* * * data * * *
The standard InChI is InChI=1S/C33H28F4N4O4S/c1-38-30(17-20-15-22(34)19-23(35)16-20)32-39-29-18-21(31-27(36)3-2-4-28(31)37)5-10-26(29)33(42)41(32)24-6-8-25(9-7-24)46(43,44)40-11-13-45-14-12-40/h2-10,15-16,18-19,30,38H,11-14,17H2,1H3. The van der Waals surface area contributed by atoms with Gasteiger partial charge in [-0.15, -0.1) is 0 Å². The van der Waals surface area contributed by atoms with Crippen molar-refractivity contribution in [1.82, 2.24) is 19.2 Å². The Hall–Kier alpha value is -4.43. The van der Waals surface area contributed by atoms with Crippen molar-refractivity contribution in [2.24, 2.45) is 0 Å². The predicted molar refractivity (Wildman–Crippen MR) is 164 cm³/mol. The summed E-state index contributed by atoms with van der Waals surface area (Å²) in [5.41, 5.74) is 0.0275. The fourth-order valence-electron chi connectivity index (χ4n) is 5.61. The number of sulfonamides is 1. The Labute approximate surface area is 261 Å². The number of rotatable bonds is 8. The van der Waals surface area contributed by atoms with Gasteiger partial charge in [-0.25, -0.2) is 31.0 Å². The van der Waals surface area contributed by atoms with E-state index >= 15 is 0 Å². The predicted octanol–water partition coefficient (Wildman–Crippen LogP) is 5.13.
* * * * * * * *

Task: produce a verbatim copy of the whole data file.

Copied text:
The standard InChI is InChI=1S/C33H28F4N4O4S/c1-38-30(17-20-15-22(34)19-23(35)16-20)32-39-29-18-21(31-27(36)3-2-4-28(31)37)5-10-26(29)33(42)41(32)24-6-8-25(9-7-24)46(43,44)40-11-13-45-14-12-40/h2-10,15-16,18-19,30,38H,11-14,17H2,1H3. The van der Waals surface area contributed by atoms with Gasteiger partial charge in [-0.15, -0.1) is 0 Å². The van der Waals surface area contributed by atoms with Crippen molar-refractivity contribution in [1.82, 2.24) is 19.2 Å². The Hall–Kier alpha value is -4.43. The van der Waals surface area contributed by atoms with Crippen molar-refractivity contribution in [2.24, 2.45) is 0 Å². The predicted molar refractivity (Wildman–Crippen MR) is 164 cm³/mol. The summed E-state index contributed by atoms with van der Waals surface area (Å²) in [5.41, 5.74) is 0.0275. The fourth-order valence-electron chi connectivity index (χ4n) is 5.61. The number of sulfonamides is 1. The Labute approximate surface area is 261 Å². The number of rotatable bonds is 8. The van der Waals surface area contributed by atoms with Gasteiger partial charge in [-0.25, -0.2) is 31.0 Å². The van der Waals surface area contributed by atoms with E-state index >= 15 is 0 Å². The predicted octanol–water partition coefficient (Wildman–Crippen LogP) is 5.13.